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Who will win ... and when? U of T political scientist unpacks a nail-biting U.S. election

Ballots are counted and verified in Denver, Colo on Nov. 3. As of midday Nov. 4, the winner of the 2020 U.S. presidential election had yet to be decided (photo by Chet Strange/AFP via Getty Images)

Ryan Hurl
While the outcome of the U.S. presidential election remains unclear, the results so far suggest a shift in the political geography of the United States and raise questions about the future direction of both major parties.


That’s according to Ryan Hurl, an assistant professor of political science at the University of Toronto Scarborough who says that, from his perspective as scholar, the unexpectedly close election has already given him plenty to study.

After watching the results trickle in until midnight, Hurl spoke to U of T News Wednesday morning about when to expect a definitive result, whether the Supreme Court will become involved and what the nail-biting contest means in general for each party and the country.


When do you think we will know who won?

That's a difficult question. We should know relatively soon if there is an outcome sort of beyond the bounds of controversy. I'm thinking that maybe by Friday.

Here's the thing with American elections and election law. Not only is the law different in many cases from state to state, but the administrative capacities differ and people might make very different choices about the way in which votes are being counted.

There can be errors and sometimes unusual things can happen. Sometimes people may just screw up. They weren't prepared for dealing with the number of mail-in ballots and so forth. I think it would have been nice if there could have been a calm discussion about this prior to the election because if things are looking very tight and things drag on, I think unfortunately people will start thinking there are shenanigans going on when it's just a very difficult problem.

When invariably some mistakes are found – I mean we're dealing with a pretty high number of states that can be very close – this will be interpreted in the least charitable way possible. It could get difficult, but we will see.

What I'm looking ahead to now is whether we will have a Florida 2000-type of situation where there is a crucial state, or set of crucial states, where the decision is being made by a relatively small number of ballots. Once you get to a situation where an election is turning on, say, fewer than 5,000 or 10,000 votes, the struggle can get difficult. In many cases there could be questions over what constitutes a valid ballot. Again, the rules are different from state to state.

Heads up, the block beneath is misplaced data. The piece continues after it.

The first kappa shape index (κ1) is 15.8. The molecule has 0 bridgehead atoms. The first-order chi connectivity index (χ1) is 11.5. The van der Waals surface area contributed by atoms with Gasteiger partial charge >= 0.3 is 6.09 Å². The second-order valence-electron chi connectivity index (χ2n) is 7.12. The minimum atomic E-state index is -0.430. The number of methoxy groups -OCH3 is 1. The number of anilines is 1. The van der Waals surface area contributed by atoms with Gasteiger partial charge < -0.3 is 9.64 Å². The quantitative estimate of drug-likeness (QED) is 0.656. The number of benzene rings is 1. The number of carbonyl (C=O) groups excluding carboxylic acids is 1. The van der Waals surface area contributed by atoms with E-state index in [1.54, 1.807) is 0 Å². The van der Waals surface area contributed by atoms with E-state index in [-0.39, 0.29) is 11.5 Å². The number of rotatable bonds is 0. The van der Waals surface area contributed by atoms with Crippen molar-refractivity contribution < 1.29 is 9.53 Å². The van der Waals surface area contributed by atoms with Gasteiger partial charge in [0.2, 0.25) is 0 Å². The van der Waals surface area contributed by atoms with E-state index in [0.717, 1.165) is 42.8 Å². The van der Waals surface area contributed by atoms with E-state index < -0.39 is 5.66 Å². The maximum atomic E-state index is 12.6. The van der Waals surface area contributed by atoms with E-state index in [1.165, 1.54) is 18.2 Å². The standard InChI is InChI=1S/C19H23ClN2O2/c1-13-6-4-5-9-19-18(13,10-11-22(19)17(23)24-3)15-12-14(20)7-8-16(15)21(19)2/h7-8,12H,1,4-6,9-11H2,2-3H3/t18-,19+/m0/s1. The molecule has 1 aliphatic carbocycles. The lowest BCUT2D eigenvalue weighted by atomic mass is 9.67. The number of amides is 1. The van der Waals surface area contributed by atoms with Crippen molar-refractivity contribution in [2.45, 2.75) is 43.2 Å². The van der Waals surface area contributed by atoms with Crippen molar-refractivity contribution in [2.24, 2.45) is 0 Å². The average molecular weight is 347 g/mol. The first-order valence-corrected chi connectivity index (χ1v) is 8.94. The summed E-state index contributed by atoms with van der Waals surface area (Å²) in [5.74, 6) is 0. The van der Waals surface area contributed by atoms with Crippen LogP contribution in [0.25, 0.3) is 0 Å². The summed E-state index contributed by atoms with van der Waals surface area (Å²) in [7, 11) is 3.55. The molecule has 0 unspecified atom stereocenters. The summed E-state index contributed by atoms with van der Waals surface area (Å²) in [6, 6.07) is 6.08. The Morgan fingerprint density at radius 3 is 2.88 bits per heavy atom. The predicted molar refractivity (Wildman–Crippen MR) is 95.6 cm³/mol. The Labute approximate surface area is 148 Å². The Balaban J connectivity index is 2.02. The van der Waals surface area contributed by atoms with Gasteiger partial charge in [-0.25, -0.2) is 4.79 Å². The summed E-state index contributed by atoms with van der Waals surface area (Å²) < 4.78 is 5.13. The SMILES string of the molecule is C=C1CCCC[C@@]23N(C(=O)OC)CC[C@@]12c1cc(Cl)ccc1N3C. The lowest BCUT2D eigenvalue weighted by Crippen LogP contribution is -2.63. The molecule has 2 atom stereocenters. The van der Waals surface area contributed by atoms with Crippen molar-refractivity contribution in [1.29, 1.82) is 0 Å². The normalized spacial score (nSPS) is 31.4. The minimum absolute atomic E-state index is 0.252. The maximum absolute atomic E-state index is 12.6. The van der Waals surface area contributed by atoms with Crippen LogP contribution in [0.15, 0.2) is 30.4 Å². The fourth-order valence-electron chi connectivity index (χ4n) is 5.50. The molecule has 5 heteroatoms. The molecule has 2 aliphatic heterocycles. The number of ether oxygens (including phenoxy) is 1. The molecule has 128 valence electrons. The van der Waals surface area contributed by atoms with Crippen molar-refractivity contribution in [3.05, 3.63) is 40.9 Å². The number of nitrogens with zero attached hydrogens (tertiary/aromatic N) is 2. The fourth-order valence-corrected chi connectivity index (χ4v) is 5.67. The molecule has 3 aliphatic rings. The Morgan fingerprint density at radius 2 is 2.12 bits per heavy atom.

Beyond that, there are issues with verifying signatures and I wonder if the country is in an emotional state to deal with a situation where you have Republican and Democratic lawyers battling over how to interpret whether a [voter’s] signature matches or not.

I still think it looks like Biden will have a narrow victory. Or, if it’s a razor-thin victory for either side, we might move to the next stage which is essentially “lawfare.”

U.S. President Donald Trump has threatened to stop the count and settle the election in the Supreme Court. Can he do that?

No. I don't think that is likely. The Supreme Court has laid down a bewildering variety of decisions in the last few weeks on the question of state regulations about vote-counting. But what it seems to come down to is this: If state courts have extended ballot counting days, the Supreme Court by the narrowest of margins has suggested that this is fine, that state courts are the final interpreters of states’ election laws.

I don't think President Trump is likely to find much help at the Supreme Court level – even if a state court were to extend the counting timeline. The only situation would be if, for some reason, the Democratic Party had tried to go to federal court. The Supreme Court would overturn a federal decision that clearly alters the state legislative scheme. But the Supreme Court, even with a conservative majority, doesn’t seem willing to wade in on this issue.

As an editorial comment: I really, really hope it doesn't get to that [the Supreme Court]. The time to figure out the exact rules of your election is before the election, not after the voting has occurred.

It's difficult for Americans to find common ground on any issue, but if there's one issue where there has to be acceptance of the rules of the game, it's with elections.

So, in short, you don't expect the Supreme Court to have a decisive influence, as it did in 2000?

It's hard to say. But if you look at the court in a purely political manner and consider its voting decisions over the last few weeks in response to state court decisions, you see that the Supreme Court does not want to be the arbiter of this. Some justices, like Clarence Thomas, don’t engage in judicial statesmanship. But John Roberts does. And he, I think, is looking at this and he is more concerned with maintaining the long-term legitimacy of the court.